Now that Police had a place to start looking without a warrant, a massive search was undertaken at and around Lake Zoar. The first area they located was a patch of land with fresh wood chips scattered about. The search would be intense but a necessary hurdle to find answers in regards to Helle’s sudden disappearance. Over the next few days, investigators would find shards of metal, several pieces of torn up mail addressed to Helle, dozens of human bone shards, several pieces of human tissue, two human teeth, a fingernail, over 2,000 strands of blonde hair and several traces blood. It would later be concluded that the blood had the same type as Helle, the hair was the same color as Helle’s and perhaps the most damning, one of the teeth had a crown which belonged to Helle. Also found submerged in the waters of the lake was a Stihl chainsaw where someone had put forth effort to conceal it, as the serial numbers had been filed off.
With the evidence mounting it soon became clear to investigators that Helle would not be found. She was disposed of in Lake Zoar but her body could not be located. Only remnants of her. Even without a body authorities were able to theorize what the last moments of Helle were like.
Authorities suspected that the events all started with Richard bludgeoning Helle in their bedroom. Drops of blood would be found in throughout the bedroom. It was also theorized that the rug was removed to conceal something tied to the murder of Helle. Afterwards Richard took placed his wife into the large freezer he had purchased days earlier and later got his family out of the house. He would return later that day, dismember her body with his chainsaw and place the body back into the freezer. He would rent a wood chipper and wait for night once more. Under the cover of darkness and heavy snow, Richard told friends he was disposing of limbs that fell on his property, but what he was actually doing, was disposing of his wife of over a decade.
To confirm a wood chipper was used, renowned forensics investigator, Dr. Henry Lee lead a group of investigators through a test, where using one of the best analogs for a human being, a pig. The pig carcass was put through the wood chipper and its remains were examined. It bore a striking similarity to the remains found earlier in the month, leading the team to further believe Richard attempted to get rid of Helle in a similar fashion.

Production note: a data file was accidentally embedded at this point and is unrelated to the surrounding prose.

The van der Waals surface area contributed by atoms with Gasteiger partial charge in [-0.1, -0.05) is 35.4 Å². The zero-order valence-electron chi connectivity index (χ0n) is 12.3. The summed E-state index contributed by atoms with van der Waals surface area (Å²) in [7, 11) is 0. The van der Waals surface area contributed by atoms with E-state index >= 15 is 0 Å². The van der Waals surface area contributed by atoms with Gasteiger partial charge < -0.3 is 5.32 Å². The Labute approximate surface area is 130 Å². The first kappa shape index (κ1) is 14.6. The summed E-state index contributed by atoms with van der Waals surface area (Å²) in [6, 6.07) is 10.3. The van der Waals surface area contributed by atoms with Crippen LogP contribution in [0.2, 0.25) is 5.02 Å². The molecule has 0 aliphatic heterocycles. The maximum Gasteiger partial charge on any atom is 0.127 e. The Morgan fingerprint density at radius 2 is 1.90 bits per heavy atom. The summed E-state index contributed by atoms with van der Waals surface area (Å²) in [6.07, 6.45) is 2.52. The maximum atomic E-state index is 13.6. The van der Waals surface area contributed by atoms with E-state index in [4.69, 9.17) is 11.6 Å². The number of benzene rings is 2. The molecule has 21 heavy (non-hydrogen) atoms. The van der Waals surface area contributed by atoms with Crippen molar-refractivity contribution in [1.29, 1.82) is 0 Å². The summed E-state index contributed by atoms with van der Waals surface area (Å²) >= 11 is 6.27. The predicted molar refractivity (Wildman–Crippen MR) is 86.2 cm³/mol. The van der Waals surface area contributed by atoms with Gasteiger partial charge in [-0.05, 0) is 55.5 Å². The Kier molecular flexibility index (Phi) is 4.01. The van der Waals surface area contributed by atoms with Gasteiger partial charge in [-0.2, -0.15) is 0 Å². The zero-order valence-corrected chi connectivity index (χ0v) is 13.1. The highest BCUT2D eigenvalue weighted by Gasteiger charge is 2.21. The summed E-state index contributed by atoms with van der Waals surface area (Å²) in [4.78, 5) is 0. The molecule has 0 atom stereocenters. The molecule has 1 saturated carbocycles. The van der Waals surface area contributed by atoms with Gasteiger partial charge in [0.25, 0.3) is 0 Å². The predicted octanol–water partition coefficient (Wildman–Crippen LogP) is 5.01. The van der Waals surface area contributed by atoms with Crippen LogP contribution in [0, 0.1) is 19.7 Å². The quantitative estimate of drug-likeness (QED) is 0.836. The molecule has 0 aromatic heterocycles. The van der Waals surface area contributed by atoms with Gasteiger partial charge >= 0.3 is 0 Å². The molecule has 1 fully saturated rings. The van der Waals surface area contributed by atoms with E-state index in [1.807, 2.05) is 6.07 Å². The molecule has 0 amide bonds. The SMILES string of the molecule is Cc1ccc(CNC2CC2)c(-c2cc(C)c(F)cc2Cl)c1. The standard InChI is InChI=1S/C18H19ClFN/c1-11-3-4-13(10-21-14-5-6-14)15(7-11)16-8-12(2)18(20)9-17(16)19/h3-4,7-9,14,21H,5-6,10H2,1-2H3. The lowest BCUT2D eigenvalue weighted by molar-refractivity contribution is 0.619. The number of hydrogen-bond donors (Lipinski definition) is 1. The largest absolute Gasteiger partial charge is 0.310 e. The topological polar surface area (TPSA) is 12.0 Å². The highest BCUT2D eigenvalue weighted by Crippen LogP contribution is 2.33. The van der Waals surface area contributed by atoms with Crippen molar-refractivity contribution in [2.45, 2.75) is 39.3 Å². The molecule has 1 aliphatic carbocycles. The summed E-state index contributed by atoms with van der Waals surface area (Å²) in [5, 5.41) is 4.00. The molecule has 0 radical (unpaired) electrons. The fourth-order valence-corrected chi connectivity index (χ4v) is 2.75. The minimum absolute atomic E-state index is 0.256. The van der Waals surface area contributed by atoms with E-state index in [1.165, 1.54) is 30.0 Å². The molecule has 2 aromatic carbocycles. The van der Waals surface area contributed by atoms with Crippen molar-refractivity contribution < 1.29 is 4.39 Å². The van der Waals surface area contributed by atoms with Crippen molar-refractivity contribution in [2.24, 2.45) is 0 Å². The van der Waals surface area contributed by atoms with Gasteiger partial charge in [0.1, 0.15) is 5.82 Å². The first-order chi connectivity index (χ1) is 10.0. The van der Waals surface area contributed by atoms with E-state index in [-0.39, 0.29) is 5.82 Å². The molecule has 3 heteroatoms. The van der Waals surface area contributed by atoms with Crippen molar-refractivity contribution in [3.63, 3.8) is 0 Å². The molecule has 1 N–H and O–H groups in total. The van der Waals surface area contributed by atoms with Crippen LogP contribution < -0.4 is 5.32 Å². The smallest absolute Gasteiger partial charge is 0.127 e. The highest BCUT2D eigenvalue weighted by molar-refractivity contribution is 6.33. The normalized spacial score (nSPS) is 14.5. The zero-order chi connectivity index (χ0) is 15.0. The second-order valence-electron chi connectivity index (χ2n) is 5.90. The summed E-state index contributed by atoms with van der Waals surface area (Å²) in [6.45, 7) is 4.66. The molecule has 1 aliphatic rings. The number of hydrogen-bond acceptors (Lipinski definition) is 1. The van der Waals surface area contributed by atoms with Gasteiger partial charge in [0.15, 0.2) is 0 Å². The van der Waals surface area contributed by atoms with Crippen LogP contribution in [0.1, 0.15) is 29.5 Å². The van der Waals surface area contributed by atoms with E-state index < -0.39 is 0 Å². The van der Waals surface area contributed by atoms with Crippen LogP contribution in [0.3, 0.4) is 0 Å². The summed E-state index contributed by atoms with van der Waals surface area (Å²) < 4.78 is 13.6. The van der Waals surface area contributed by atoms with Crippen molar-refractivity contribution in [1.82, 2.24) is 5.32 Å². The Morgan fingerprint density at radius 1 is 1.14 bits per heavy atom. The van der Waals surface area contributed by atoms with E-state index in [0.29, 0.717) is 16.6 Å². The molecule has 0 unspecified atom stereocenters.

Richard thought he had committed the perfect crime. If there was no body, there was no case. It was even alleged by a brother-in-law that Richard commented the following when the search initially started: "Let them dive. There's no body. It's gone." Pretty strange comment to make from a man who claims to know nothing.
On January 11th, an arrest warrant was granted based on the evidence gathered thus far. Law enforcement ordered Richard out of the house but he responded with, "I'm tired. I'll take care of it in the morning." It took some time, but Richard finally relented and he was taken into custody and held on a bail of $750,000.
Within the home, police confirmed that rug had been removed from the couples bedroom. A blood smear was also located within the bed room, just along the base of the bed. Proof of purchase of a large freezer and the Stihl chainsaw was also found within Richard Crafts’ records. Richard was a gun enthusiast and owned several weapons, all of which were seized during the search. Trace amounts of Helle’s blood were also found throughout the house by Dr. Henry Lee. The evidence was mounting and it was becoming clearer and clearer that Richard had disposed of his wife. The prosecution would move forward on attempting to convict Richard without a body.
The trial would first have to be moved from Newtown. The case had gathered momentum and was not talked about nationwide. The trial started in May of 1988 and was moved to New London, Connecticut. A number of witnesses were called to the stand. Helle’s mother spoke of how Richard claimed Helle left for Denmark, while Helle’s mother explained she had not seen her daughter in months. Medical examiners also went over the teeth and tissue found at Lake Zoar and how they had come from Helle.
There was a mountain of evidence but one juror held out. The trial ended with a hung jury and the court was forced to hold a second trial. All evidence was brought forth once more in Norwalk, Connecticut and started on September 7th, 1989. On November 21st, 1989, after both sides had finished their arguments, the jury took 8 hours to find Richard guilty of the murder of Helle Crafts. This was the first murder conviction in the states history where a body was not present.
Richard still continues to deny any involvement in the murder of his wife despite all of the evidence pointing in his direction. He was able to argue in front of the supreme court but his conviction was upheld. He remains incarcerated in state prison.